Ah, a new year and new resolutions. This whole concept of resolutions and goals has me thinking about both sides of the coin. On one hand, setting a goal can be motivating and inspiring, it can push you to explore new heights and help you grow as an individual. On the other hand, it can be a negative experience and potentially hold you back from what you should have been doing, especially if the goaldidn’t get you the expected result or you didn’t accomplish it. So, how do you plan for your future and allow for flexibility, adventure, recalculating?
Here are 4 things I wish someone would have told me upon college graduation when it comes to thinking about goals:
1. Start small. Goals should have a progression, a next step. Having goals that help break larger ideas/hopes down into smaller ones will ensure forward momentum.
2. Goals should be flexible. Our desires, abilities, free time, and commitments change constantly. So allow yourself the freedom to adjust your goals.
3. Goals should excite and motivate you. If they don’t, then perhaps that isn’t the right goal for you.
4. Goals should not be dependent on the behaviors of others. You are only responsible for you. If you make a goal that is dependent on another, make sure that both parties are committed to it. If not, it could end in disappointment or heartbreak.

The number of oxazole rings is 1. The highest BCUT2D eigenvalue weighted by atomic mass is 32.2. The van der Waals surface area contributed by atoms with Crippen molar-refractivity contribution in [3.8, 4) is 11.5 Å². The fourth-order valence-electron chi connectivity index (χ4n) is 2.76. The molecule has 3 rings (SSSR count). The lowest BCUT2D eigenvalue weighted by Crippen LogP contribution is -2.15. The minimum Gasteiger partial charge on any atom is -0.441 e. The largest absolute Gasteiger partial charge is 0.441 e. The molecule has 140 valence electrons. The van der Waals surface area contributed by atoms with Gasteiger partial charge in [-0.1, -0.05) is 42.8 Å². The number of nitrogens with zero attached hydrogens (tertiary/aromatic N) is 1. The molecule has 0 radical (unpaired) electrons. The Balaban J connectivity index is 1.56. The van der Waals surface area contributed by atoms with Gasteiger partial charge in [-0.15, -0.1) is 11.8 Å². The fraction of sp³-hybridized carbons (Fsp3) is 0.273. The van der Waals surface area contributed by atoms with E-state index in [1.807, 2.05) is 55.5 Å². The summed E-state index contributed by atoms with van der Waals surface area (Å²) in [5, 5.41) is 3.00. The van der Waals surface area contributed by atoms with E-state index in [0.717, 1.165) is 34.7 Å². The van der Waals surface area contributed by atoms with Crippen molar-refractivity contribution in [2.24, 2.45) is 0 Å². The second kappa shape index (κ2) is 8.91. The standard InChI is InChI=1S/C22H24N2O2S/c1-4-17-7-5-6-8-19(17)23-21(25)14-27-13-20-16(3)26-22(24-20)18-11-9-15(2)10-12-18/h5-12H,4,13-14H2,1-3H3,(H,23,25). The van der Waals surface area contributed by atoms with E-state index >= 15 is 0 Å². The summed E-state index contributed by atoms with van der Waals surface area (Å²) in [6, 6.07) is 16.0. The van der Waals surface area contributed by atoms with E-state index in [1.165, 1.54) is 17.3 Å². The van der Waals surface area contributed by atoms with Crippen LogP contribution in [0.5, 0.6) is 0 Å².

After graduating from college I was living in NYC, with a great boyfriend, a decent job and a small but perfect apartment. I had some career based goals about getting promoted and working up the chain, but my personal goals centered around my boyfriend. I wanted to move back to California around age 24/25, so that we could have a California wedding when I was 26, followed by a child before I was 30. As each year went by, my five year plan didn’t change, but my underlying feeling about it did. I wasn’t in love with NYC. I wasn’t in love with my job. And my relationship wasn’t giving me the same spark that it had years ago. But I was determined – this was my five year plan – it could not fail. I could not fail. He was the person to make my five year plan come true… or was he?
As it turns out, he was not. Not his fault, or my fault – just wasn’t meant to be. Nor was I meant to continue in that job or live in that city or stick with that five year plan. It took me over a year to accept this new reality, especially when it came to my boyfriend; as though we weren’t the perfect fit, he offered emotional support and comfort that I loved and very much needed. His support became a crutch, keeping me on a path that wasn’t the best fit for me. Within 6 months I had ended my relationship, quit my job, and moved back to California. And while there was comfort in this decision to embark on a different path, there was also a lot of fear, and uncertainty. But that is pretty typical with change isn’t it? There is excitement mixed with fear. Growing pains, so to speak.
So, as we start the new year we are thinking about how to approach these unexpected challenges by setting appropriate goals. How are you starting the new year?